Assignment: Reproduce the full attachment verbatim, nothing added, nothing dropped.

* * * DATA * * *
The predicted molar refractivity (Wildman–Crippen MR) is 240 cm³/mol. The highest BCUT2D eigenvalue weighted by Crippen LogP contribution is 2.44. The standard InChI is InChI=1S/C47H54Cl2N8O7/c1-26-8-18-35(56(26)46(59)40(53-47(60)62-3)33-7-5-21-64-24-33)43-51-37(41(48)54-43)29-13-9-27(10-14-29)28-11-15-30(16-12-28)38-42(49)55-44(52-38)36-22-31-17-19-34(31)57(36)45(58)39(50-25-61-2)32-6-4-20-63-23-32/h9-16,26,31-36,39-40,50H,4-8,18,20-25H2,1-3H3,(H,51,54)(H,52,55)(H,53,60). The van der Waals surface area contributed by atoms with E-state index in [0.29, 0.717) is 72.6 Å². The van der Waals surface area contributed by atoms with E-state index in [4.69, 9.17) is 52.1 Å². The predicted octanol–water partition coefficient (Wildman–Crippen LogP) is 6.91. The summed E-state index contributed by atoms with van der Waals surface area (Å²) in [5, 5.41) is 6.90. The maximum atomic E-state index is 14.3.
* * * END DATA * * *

The predicted molar refractivity (Wildman–Crippen MR) is 240 cm³/mol. The highest BCUT2D eigenvalue weighted by Crippen LogP contribution is 2.44. The standard InChI is InChI=1S/C47H54Cl2N8O7/c1-26-8-18-35(56(26)46(59)40(53-47(60)62-3)33-7-5-21-64-24-33)43-51-37(41(48)54-43)29-13-9-27(10-14-29)28-11-15-30(16-12-28)38-42(49)55-44(52-38)36-22-31-17-19-34(31)57(36)45(58)39(50-25-61-2)32-6-4-20-63-23-32/h9-16,26,31-36,39-40,50H,4-8,18,20-25H2,1-3H3,(H,51,54)(H,52,55)(H,53,60). The van der Waals surface area contributed by atoms with E-state index in [0.29, 0.717) is 72.6 Å². The van der Waals surface area contributed by atoms with E-state index in [4.69, 9.17) is 52.1 Å². The predicted octanol–water partition coefficient (Wildman–Crippen LogP) is 6.91. The summed E-state index contributed by atoms with van der Waals surface area (Å²) in [5, 5.41) is 6.90. The maximum atomic E-state index is 14.3.